On that spot, they established the St. John's Burying Ground. Here's a shot from the NY Public Library's archives showing the cemetery while it was fully established. (Note the large monument on the right side of the frame; it's where we'll be going.)
As far as I can determine, the church took the attitude that the city had unfairly appropriated their land and now all of the bodies were their problem. Roughly 250 families paid to have their loved ones moved uptown and the rest were, apparently plowed under.
The new park was designed by the firm of Carrere and Hastings, later famous for designing the main branch of the New York Public Library that stands at 42nd Street and Fifth Avenue. The park they designed, St. James Park was a Victorian garden with lush landscaping, a lagoon, a gazebo and a sunken garden. The only evidence of it having been a cemetery was that they retained (albeit in a different location), the monument I mentioned from the above photo.
For some reason, after only seven years, it was decided that the neighborhood needed a playground instead of a Victorian garden and the park was changed again. The next time anyone was reminded that the playground had once been a cemetery was in 1939 during another round of renovations. Workmen hit an underground vault and unearthed a small casket. The casket had been designed to mimic an Egyptian sarcophagus and had a silver plaque identifying its occupant as Mary Tisdall, aged 6 years and 8 months. She had died on April 14, 1850. According to The New York World-Telegram "The girl's cast iron casket...had a glass window in the top. Her white silk dress still looked fresh and dainty. After 89 years you could still see that she'd been a pretty yellow haired child."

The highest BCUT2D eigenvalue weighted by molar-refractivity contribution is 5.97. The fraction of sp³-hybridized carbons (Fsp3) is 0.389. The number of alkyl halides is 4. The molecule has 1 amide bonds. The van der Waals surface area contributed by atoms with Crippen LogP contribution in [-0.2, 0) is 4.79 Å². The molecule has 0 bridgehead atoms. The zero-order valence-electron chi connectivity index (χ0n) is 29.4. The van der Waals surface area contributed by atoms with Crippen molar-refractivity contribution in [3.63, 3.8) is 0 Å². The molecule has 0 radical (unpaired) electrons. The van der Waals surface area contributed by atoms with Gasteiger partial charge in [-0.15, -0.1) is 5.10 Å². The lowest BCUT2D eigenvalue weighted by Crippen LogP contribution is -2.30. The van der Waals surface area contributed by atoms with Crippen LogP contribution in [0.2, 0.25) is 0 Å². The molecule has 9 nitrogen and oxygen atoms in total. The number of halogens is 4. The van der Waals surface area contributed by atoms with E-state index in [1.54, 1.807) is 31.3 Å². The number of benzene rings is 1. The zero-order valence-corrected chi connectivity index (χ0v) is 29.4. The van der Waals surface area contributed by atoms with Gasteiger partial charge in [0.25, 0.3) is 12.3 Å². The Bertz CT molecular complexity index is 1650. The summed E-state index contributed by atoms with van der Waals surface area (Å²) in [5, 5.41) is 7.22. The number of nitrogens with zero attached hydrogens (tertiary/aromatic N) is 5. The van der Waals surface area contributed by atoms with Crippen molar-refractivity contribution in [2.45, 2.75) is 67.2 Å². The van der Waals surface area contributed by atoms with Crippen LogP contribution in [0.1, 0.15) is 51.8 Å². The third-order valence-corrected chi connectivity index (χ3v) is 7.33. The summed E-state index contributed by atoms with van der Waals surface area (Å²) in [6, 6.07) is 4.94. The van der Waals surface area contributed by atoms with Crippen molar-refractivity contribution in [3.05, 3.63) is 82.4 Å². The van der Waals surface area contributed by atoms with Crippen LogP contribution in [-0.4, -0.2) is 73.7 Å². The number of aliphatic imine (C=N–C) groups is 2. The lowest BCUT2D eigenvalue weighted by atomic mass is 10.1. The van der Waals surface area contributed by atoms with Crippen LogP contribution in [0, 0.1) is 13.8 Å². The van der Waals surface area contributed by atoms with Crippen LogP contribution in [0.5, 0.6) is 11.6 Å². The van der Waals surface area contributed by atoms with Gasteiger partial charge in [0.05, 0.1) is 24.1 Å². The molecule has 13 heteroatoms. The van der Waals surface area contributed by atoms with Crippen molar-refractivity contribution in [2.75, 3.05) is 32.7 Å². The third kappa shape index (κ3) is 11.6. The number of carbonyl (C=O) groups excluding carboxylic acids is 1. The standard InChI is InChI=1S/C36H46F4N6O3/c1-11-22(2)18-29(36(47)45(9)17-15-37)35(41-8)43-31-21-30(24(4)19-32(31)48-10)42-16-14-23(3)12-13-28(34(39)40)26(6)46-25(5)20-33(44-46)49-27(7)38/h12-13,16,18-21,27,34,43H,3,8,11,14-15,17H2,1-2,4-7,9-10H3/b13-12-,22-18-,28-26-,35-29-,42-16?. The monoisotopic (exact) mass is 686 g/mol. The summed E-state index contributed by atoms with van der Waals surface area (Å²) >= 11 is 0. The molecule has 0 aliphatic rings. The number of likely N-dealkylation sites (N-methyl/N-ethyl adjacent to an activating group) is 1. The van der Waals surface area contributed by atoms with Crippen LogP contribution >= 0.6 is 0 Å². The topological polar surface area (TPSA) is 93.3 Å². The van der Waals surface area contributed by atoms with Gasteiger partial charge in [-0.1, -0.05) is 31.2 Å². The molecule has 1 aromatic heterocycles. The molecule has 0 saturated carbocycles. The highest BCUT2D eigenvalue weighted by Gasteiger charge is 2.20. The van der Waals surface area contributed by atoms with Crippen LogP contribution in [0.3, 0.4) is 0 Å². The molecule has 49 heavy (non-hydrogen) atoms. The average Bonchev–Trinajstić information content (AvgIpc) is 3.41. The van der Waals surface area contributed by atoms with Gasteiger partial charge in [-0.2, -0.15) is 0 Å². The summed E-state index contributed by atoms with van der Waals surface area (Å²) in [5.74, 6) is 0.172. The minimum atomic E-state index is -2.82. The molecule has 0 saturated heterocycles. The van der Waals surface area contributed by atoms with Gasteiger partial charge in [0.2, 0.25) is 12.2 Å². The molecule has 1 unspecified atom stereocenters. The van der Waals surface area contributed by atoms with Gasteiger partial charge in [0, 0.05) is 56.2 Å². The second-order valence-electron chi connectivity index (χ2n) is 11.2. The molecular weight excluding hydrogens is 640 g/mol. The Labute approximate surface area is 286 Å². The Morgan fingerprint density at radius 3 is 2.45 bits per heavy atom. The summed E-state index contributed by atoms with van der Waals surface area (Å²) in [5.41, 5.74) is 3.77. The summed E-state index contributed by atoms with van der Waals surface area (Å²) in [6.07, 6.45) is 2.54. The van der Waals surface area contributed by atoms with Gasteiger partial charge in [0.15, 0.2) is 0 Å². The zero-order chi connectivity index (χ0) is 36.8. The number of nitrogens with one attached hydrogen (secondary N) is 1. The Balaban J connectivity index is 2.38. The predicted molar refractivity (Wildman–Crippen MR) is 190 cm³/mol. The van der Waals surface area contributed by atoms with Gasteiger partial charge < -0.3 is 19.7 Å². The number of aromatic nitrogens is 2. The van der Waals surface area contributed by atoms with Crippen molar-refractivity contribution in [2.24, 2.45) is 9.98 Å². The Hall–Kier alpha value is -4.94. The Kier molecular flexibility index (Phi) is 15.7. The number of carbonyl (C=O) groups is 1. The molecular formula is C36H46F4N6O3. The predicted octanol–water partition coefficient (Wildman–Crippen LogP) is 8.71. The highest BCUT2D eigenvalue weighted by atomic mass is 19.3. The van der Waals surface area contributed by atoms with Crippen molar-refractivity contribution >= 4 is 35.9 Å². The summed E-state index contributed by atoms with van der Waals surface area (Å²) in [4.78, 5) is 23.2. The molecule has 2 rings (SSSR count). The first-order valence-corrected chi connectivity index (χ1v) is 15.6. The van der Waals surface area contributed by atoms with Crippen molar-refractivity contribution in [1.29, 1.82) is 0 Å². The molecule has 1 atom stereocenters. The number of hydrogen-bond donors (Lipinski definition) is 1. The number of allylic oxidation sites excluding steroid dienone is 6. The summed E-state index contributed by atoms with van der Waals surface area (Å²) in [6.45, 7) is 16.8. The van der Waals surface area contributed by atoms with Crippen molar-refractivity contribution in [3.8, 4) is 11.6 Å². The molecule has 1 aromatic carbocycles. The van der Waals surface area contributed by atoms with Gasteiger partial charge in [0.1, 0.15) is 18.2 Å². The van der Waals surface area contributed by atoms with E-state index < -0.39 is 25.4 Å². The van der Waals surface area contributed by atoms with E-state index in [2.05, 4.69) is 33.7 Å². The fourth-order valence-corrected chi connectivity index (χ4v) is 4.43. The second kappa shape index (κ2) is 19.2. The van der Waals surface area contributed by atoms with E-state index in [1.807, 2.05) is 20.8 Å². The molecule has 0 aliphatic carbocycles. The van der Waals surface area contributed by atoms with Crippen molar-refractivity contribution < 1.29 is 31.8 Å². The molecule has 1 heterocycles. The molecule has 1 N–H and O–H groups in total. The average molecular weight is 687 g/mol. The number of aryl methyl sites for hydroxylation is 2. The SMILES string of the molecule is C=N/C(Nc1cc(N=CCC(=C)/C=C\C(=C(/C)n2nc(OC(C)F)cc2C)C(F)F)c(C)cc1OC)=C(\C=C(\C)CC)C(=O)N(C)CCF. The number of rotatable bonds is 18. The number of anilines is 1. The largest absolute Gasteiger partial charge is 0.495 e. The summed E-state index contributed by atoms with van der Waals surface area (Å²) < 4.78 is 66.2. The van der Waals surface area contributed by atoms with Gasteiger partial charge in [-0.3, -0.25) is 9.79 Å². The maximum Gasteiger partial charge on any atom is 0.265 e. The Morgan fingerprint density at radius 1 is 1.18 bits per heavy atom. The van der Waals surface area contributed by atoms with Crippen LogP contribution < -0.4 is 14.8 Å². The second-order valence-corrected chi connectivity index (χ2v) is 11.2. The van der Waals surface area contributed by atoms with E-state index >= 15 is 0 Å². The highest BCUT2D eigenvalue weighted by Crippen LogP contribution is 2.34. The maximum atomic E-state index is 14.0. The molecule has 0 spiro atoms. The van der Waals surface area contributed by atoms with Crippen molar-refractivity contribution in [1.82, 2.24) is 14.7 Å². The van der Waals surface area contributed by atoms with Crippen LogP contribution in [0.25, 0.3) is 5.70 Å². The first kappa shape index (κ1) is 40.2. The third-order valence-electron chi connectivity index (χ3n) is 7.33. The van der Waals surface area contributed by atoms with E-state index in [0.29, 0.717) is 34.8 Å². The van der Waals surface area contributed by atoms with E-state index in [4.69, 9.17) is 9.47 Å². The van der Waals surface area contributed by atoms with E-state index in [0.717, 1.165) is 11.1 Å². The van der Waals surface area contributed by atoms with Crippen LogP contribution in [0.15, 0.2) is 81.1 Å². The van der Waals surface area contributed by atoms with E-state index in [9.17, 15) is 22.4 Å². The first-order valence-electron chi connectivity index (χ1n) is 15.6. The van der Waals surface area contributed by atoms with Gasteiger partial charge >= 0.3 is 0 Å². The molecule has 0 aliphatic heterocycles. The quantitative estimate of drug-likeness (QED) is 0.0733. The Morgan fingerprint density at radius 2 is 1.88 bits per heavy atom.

The park has been renovated a number of times since then and renamed for former mayor (and St. Luke's Place resident), James J. Walker. Here's a bit of what it looks like now, viewed from Hudson Street. (Yeah, I just did a screengrab from GoogleStreet.)
Here's the monument as it looks today.
Here are interred the bodies of Eugene Underhill aged 20 years 7 months and 9 days and Frederick A. Ward aged 22 years 1 month and 16 days who lost their lives by the falling of a building while engaged in the discharge of their duty as Firemen on the first day of July MDCCCXXXIV (1834)
The south side reads:
This monument is erected by the members of Eagle Fire Engine Company No 13 in connection with the friends of the deceased to commemorate the sad event connected with their death and the loss which they deplore
I hope Eugene and Frederick and all of their neighbors are sports fans.
I was moved by this article. So much of the city gets destroyed or becomes entombed under the excruciating inertia of progress. I am glad that you took the time to tell this particular story, albiet one of no less than a multitude of others. Thank you.
Glad you liked it. Thanks.
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